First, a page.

As a toddler, I was an incredibly fussy eater.
I don’t mean that I preferred sandwiches with the crusts cut off, I mean I only ate one type of sandwich until the age of 3. Some children develop inexplicably sophisticated taste, but not me. The one magic dish that could appease my palette – which was infantile in both senses – was far from fancy. The one sandwich I could manage was grated cheese and ketchup.
As a toddler, I would turn my nose up at almost everything
If possible, it was more disgusting than it sounds, and enjoying things like it was not without consequence. Once, my family and I went to France, near the oyster region. Our host – a family friend – slaved over delicious meals based on local recipes, which of course weren’t to my liking. Instead, to find something for me, our poor host had to buy ready meals from a garage. Only there could he find something low quality enough to match the English “cuisine” to which I was suited.
I did eventually – and reluctantly – expand my horizons: pasta and ham was a popular addition. Thankfully – for you and for me – I don’t think I can stomach writing another word about what I ate as a toddler. Instead, I’d like to focus on a dish I ate a few years later. Let’s start again, shall we?
As a young teenager, I was incredibly anxious.
For a time, anything could send me into an anxious spiral
I don’t mean that I had to have colour coded revision guides, I mean that learning we had a supply teacher would send me into a spiral. My dad would have to sit with me at the end of every school day and pick apart my worries. Each was minute, but in legion – and even on their own – they were overwhelming.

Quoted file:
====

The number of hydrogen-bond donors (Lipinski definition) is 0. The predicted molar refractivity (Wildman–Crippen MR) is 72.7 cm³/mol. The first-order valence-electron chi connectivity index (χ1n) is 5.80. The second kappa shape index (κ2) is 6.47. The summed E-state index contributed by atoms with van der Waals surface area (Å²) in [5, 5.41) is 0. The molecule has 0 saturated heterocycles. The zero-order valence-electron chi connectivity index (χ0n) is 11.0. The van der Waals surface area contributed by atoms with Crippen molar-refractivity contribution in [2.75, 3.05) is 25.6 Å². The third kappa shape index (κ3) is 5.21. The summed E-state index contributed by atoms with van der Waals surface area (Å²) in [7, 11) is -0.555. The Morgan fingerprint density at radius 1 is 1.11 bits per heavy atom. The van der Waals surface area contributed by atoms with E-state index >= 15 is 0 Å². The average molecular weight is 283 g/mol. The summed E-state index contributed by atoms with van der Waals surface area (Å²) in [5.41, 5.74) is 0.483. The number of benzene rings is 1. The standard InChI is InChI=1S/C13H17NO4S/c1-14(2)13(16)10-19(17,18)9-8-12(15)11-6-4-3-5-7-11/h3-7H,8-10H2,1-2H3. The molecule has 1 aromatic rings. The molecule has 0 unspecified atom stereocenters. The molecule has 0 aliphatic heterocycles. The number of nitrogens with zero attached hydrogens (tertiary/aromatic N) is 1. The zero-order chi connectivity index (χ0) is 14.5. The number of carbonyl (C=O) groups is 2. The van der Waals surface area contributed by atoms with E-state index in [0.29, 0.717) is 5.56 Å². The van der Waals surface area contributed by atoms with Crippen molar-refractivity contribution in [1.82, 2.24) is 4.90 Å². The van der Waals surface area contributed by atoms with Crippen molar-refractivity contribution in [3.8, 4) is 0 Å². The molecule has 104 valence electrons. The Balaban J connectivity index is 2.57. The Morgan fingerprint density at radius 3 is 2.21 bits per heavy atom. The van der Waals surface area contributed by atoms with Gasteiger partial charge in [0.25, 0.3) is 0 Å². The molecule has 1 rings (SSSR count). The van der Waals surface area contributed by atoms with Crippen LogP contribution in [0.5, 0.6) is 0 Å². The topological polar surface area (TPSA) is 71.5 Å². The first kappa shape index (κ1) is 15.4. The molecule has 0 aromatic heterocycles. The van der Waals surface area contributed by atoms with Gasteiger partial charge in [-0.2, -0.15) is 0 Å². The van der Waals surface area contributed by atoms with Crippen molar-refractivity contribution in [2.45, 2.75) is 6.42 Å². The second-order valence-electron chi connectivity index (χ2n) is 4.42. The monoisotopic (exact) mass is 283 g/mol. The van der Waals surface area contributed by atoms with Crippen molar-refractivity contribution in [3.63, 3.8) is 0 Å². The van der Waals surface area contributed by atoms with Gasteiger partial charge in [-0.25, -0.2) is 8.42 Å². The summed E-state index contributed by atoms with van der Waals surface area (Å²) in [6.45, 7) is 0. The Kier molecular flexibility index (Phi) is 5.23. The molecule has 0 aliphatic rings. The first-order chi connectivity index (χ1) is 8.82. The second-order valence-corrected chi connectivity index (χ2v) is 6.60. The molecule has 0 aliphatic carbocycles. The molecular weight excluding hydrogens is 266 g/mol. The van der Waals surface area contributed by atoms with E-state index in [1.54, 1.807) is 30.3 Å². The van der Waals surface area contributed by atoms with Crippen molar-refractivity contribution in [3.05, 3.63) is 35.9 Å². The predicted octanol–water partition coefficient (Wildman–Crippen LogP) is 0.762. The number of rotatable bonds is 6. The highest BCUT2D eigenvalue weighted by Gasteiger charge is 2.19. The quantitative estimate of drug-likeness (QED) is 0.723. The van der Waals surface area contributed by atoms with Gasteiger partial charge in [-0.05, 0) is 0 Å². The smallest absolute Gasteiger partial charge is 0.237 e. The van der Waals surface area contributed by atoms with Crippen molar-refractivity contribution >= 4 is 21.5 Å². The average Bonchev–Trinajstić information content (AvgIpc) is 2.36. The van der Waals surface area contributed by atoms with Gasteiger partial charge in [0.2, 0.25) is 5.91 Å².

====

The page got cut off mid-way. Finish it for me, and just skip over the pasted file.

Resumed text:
It coincided with the often bumpy transition into high school, and was thankfully something that went away after a couple of years. Before it did, I also happened to discover Heinz chicken noodle soup.
It’s about as unadventurous as dishes get. You’ve probably had it before, so you don’t need me to tell you it doesn’t exactly relish in its simplicity. The noodles melt against the roof of your mouth – and not in a good melt-in-the-mouth way – and what passes for chicken is a few pale blocks of suspect-looking protein. God only knows what’s in the broth. Still, it’s something I have very fond memories of.
When things are difficult, it’s the small things that make it easier
I’d have it at least once a week, always on a Saturday or Sunday. My anxiety came entirely from school, so days off were a safe haven. There, chicken noodle soup was my comfort food. It’s a dish bland enough to make even my toddler self blush, but when things get difficult, it’s the small things that get you through. There was no magic solution to my anxiety. Conversations about how one did exist, where the person I was talking to thought that they knew it and I didn’t, were worse than useless. What helped was sitting down with the people who loved and – just as important – understood me, and taking comfort in the little things.
I turned vegetarian last August (I study politics and wear glasses, it’s sort of a requirement), so it’s not likely I’ll have this dish – if you can call it that – again. What I’m left with is memories of an awful time, and a small thing that helped me get through it.
Last modified: 21st June 2020